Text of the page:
Tuesday, February 28, 2012

719.49....Joint Contractures, Those Challenging Beasts!

Back to my blog home page: http://travelingotr.blogspot.com
Today, I want to write about a lurking beast among residents of skilled and long term care.
Joint Contractures...
Many therapists are a little intimidated by joint contractures.
As a result, it's like
if you don't go looking for them in the building, you'll keep on working with your Med A rehab-to-home patients and never address the issues of the long term folks.
If we're going to do a great job, we have to serve everyone.
(even those tough-to-treat long-term residents with contractures.)
Better yet...
 let's keep them from getting contractures
in the first place!
If you're a lay person reading this, contractures are the chronic loss of joint motion due to structural changes in non-bony tissue. These non-bony tissues include muscles, ligaments, and tendons.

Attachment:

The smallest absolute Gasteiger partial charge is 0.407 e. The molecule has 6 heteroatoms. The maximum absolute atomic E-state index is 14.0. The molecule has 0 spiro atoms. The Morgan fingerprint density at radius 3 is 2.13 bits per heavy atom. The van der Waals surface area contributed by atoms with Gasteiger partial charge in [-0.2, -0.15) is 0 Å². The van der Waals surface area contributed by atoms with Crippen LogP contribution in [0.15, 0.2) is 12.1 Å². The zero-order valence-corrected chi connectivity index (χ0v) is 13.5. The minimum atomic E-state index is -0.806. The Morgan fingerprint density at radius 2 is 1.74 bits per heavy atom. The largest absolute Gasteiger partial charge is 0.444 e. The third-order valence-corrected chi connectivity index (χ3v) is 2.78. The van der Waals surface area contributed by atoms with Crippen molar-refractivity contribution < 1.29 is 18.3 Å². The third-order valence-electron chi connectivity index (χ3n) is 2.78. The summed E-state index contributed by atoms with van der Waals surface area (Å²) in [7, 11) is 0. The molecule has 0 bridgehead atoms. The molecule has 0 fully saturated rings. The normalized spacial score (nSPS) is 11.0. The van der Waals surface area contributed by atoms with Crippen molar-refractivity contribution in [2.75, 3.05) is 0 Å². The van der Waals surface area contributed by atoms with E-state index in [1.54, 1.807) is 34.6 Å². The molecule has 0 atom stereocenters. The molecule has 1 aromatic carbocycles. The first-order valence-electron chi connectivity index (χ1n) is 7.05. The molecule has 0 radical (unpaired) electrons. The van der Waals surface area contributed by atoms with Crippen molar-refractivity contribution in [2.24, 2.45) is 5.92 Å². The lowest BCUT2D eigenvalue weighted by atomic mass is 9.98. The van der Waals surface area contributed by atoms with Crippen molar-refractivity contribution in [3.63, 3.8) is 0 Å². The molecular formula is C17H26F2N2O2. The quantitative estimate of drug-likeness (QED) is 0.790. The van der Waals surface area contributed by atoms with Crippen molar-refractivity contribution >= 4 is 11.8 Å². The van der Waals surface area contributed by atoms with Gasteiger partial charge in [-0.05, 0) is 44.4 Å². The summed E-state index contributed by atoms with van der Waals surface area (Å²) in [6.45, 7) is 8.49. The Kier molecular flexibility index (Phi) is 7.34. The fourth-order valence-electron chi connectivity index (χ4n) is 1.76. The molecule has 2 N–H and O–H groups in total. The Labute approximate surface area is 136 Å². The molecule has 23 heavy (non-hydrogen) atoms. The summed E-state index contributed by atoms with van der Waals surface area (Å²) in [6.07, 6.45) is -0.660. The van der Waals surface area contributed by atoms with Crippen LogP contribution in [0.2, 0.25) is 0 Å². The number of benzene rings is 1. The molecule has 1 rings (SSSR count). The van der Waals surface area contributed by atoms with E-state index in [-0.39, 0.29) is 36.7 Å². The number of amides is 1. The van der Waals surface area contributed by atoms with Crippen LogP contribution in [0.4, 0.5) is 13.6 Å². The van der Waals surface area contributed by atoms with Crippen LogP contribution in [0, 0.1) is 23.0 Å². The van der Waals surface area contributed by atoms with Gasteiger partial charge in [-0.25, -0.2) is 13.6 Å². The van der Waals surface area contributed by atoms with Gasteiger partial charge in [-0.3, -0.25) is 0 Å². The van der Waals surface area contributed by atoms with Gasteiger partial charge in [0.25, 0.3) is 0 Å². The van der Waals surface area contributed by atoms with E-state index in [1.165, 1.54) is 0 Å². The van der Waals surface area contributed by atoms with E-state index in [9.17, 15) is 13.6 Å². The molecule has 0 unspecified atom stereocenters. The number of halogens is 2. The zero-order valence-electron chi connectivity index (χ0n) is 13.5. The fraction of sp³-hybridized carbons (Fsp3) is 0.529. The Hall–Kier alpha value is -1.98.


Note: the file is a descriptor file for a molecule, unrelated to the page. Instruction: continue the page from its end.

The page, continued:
Contractures may be caused by:
  • Neurological insult (i.e. brain injury, stroke)
  • Progressive neurological diseases (i.e. Parkinson's Disease, Multiple Sclerosis)
  • Severe cognitive decline (dementia) leading to inactivity
  • Birth defects caused by disease or anoxia (lack of oxygen) during birth
  • Leprosy (yes, leprosy, not in this part of the world, but others!)

What do contractures look like?

Severe hip and knee contractures

Moderate elbow and wrist contractures

How do you keep a person from getting contractures?

Simple! Keep the person moving. Every joint.
That means...EXERCISE, WALKING and P/AAROM (passive or active assistive range of motion)....

To Figure Out Who Has Contractures in the Building
1) Screen the residents of the facility. If you go through the dining room before a meal and ask each resident to straighten his or her knees, you'll immediately find about half the people or more are unable to straighten the knees fully. Voila. Instant caseload of people you can help.